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Photograph by Pat Kirk
ON BENDED KNEES: Krassen Karagiozov (left) and Alexander Boyer entreat Cybele Gouverneur (second from left) and Rebecca Schuessler in Opera San José's 'Così fan tutte.'

'Così' Comedy

Opera San José restores our faith in Mozart and da Ponte's farcical classic 'Così fan tutte'

By Scott MacClelland

IT CAN BE high comedy or low, but when Mozart's Così fan tutte isn't funny, it's god-awful dull. And that's in spite of some of the composer's most inspired and beguiling music. The landscape of Così productions gone awry, over the last several years and in some of the major opera houses, shows just how challenging Lorenzo da Ponte's comedy can be for otherwise credentialed stage directors.

But at Opera San José, director Brad Dalton's comedic insights play up—and down—to the da Ponte farce. For some of us, last Sunday's matinee restored faith in this infectious masterpiece after too many major house disappointments—including more than one in San Francisco.

Like the other famous da Ponte librettos for Mozart—Nozze di Figaro and Don Giovanni—the characters in Così are much more than mere cardboard cutouts. Even the gullible girls, Fiordiligi and Dorabella, and their naive soldier boyfriends, Ferrando and Guglielmo, are different from each other in a variety of subtle ways. The test of their faithfulness, set in motion by the older and wiser Don Alfonso, brings out a range of reactions, mostly predictable yet craftily spun by the librettist.

Mozart, of course, makes all these tropes and inflections impossible to miss since he gives solos and duets to each, at just the right moment, in the unfolding chess game. One very unsubtle example is Guglielmo's Act 2 complaint to all women in earshot, on both sides of the proscenium, about their appetite for multiple lovers. (While not a literal translation, "così fan tutte" here stands for "women are all the same.")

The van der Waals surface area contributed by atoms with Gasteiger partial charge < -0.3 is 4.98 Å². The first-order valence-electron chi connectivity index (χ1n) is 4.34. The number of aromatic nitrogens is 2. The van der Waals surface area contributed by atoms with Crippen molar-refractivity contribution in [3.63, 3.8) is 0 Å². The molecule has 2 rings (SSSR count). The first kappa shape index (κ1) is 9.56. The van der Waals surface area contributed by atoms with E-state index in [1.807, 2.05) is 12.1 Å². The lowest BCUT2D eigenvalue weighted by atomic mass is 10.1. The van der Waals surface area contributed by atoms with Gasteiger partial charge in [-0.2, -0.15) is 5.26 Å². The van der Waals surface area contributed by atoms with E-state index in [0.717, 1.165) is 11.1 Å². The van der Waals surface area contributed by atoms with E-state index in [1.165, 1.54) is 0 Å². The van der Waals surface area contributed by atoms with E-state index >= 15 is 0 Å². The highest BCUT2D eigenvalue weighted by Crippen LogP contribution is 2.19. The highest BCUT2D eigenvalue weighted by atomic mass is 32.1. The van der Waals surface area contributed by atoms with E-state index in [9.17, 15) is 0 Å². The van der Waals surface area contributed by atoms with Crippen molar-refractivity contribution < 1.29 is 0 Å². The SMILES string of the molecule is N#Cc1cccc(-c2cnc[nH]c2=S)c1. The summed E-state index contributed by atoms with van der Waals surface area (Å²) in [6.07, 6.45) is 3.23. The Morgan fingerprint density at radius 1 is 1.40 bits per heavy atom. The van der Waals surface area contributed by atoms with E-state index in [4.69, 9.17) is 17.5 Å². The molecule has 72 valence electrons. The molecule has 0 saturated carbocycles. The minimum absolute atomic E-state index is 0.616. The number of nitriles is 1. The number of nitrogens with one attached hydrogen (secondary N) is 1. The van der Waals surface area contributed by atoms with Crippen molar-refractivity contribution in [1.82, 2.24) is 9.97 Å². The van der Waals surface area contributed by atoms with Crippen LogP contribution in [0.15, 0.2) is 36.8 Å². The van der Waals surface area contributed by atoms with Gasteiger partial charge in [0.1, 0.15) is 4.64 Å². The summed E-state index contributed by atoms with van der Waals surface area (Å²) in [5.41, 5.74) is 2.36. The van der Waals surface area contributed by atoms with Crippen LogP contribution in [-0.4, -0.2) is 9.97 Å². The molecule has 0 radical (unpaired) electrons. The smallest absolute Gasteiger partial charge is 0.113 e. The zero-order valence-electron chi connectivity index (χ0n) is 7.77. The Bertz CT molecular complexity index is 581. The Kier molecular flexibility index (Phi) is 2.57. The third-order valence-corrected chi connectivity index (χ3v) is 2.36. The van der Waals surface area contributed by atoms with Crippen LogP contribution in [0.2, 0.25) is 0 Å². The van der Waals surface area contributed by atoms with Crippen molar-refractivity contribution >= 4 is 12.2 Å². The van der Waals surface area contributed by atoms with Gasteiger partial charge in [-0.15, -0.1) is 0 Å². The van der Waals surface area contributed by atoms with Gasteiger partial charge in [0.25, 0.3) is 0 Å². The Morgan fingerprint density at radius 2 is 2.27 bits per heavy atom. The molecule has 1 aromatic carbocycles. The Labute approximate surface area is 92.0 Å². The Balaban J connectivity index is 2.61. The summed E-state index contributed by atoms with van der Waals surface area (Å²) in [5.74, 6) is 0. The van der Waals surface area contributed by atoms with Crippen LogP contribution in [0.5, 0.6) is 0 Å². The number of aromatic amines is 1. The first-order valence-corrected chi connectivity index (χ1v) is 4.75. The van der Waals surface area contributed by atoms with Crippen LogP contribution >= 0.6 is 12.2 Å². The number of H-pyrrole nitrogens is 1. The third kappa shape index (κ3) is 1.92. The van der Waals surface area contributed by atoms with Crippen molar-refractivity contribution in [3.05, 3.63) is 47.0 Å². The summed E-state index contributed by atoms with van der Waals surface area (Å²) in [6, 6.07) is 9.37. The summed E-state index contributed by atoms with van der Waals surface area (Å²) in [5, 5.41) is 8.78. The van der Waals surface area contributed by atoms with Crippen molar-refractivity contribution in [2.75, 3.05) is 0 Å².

In their first time out, the cast for Sunday's matinee at the California Theatre (as always, the production is double-cast) gave a polished account of themselves. In her company debut, soprano Rebecca Schuessler began her Fiordiligi with slight jitters but quickly settled into fine characterization, both dramatically and vocally. She made her struggle to remain faithful to her Guglielmo (company resident baritone Krassen Karagiozov) while being seduced by her sister's beau (resident tenor Alexander Boyer) palpable and believable.

As Dorabella, who is all too ready to become the girl "who can't say no," resident Cybele Gouverneur etched her character as vividly and gilded it with a luscious mezzo-soprano. Likewise, the men found themselves defined by increasing differences of character, while both sang with ardor and dramatic flair. Sometimes, one wishes there were an Academy Award Oscar for best ensemble. These four deserve a nomination for the operatic equivalent.

While some of the noblest comedic moments accrue to the four lovers struggling with the consequences of a wager posed by Alfonso and accepted by the two soldiers, their angst depends considerably on two others' characters.


Don Alfonso was authoritatively portrayed by veteran comedic actor/singer Joseph Rawley. No less important is the slapstick comedy of Despina, the worldly maid-servant to the two gullible sisters, and, in disguise, physician—who uses Mesmer's giant magnet to save the "poisoned" soldiers now disguised as "Albanians"—and notary and solicitor. Making her company debut in the role, Jennie Litster was the consummate scene-stealer and provocateur of not a few of the many audience giggles and guffaws that punctuated the performance.

David Rohrbaugh's orchestra sparkled while his pace kept the show clicking wittily along. A versatile set, costumes and lighting enhanced the production without creating distraction—as so many "modern" stagings of familiar operatic fare seem to do these days. Clever choreographic steps and singing by the chorus gave added dimension, especially to the colorful "double wedding banquet" that opened the final scene.

 COSÌ FAN TUTTE plays Feb. 12, 14, 17 and 20 at 8pm and Feb. 15 and 22 at 3pm at the California Theatre, 345 S. First St., San Jose. Tickets are $69–$91. (408.437.4450)

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